Frequently Asked Questions


What constitutes harassment at work?


Bullying and harassment of any kind should not be tolerated in the workplace. In general terms it can be quantified as unreasonable treatment related to age, sex, race, disability, religion, sexual orientation, nationality or derogatory comment about an individual’s characteristics, male or female. Cases can be brought against colleagues who cross the line, whether it is persistent abuse or an isolated incident.

Harassment at work is defined if comments or actions are demeaning and unacceptable to the recipient. Bullying, for instance, is characterised as offensive, intimidating, humiliating, abuse or misuse of power or malicious and insulting behaviour that denigrates or causes physical or emotional injury. This is the case whether the harassment is aimed at an individual or an entire group of people. A complete list of examples includes:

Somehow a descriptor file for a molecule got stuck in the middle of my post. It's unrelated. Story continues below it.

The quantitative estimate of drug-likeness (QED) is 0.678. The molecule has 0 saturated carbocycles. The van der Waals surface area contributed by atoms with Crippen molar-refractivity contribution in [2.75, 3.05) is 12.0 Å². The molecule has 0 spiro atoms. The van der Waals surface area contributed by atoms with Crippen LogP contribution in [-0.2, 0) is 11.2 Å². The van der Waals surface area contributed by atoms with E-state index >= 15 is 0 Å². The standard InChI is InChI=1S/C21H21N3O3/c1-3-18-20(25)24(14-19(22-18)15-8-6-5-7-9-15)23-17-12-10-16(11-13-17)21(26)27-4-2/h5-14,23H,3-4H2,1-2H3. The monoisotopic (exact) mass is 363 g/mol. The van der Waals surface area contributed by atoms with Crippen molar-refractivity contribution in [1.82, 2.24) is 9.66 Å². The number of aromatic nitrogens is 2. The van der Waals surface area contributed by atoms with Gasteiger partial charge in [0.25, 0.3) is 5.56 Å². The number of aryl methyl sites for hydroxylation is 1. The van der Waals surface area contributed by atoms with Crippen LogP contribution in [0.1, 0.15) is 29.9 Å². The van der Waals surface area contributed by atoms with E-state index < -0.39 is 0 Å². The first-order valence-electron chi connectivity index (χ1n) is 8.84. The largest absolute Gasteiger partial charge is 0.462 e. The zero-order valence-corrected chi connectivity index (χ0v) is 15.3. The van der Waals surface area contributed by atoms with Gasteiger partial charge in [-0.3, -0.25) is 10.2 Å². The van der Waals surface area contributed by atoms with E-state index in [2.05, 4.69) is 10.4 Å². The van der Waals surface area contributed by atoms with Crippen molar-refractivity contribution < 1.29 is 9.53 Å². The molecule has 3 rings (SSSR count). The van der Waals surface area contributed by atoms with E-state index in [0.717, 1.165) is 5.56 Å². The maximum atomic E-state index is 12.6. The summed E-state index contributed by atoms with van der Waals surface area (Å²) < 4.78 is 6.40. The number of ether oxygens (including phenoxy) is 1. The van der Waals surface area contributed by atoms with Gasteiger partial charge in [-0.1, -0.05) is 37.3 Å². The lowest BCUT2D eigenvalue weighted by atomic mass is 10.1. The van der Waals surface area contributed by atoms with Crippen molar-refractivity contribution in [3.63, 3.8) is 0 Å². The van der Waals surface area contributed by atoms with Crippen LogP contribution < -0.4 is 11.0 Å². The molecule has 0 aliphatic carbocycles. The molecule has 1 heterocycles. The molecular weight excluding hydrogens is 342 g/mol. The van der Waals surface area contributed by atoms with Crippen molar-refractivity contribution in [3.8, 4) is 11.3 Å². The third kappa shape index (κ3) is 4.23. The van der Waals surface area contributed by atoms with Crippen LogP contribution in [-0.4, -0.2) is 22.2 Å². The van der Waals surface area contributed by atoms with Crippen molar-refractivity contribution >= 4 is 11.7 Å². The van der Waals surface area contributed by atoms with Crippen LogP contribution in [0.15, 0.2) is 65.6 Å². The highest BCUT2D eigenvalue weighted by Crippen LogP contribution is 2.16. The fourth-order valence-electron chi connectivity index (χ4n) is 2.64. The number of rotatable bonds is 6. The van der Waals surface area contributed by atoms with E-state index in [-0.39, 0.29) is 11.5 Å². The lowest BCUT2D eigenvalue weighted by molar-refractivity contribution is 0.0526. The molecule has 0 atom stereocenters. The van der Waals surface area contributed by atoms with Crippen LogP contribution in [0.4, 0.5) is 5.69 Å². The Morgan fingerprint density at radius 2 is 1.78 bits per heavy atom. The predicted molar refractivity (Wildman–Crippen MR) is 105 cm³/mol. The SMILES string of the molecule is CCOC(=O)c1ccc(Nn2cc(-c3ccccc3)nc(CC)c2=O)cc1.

spreading malicious rumours or causing insult orally or physically

sending critical appraisals about someone to others who have no right to know

  • ridiculing or demeaning someone, either by picking on them or setting them up to fail
  • exclusion or victimisation
  • unfair treatment
  • overbearing supervision or other misuse of power
  • unwelcome sexual advances – whether touching, making crude comments or gestures or showing them content of a sexual nature
  • threatening someone over their job security without foundation
  • deliberately undermining a competent worker by overloading them with work and constantly criticising them either privately or in public
  • preventing individuals from progressing by intentionally blocking promotion or training opportunities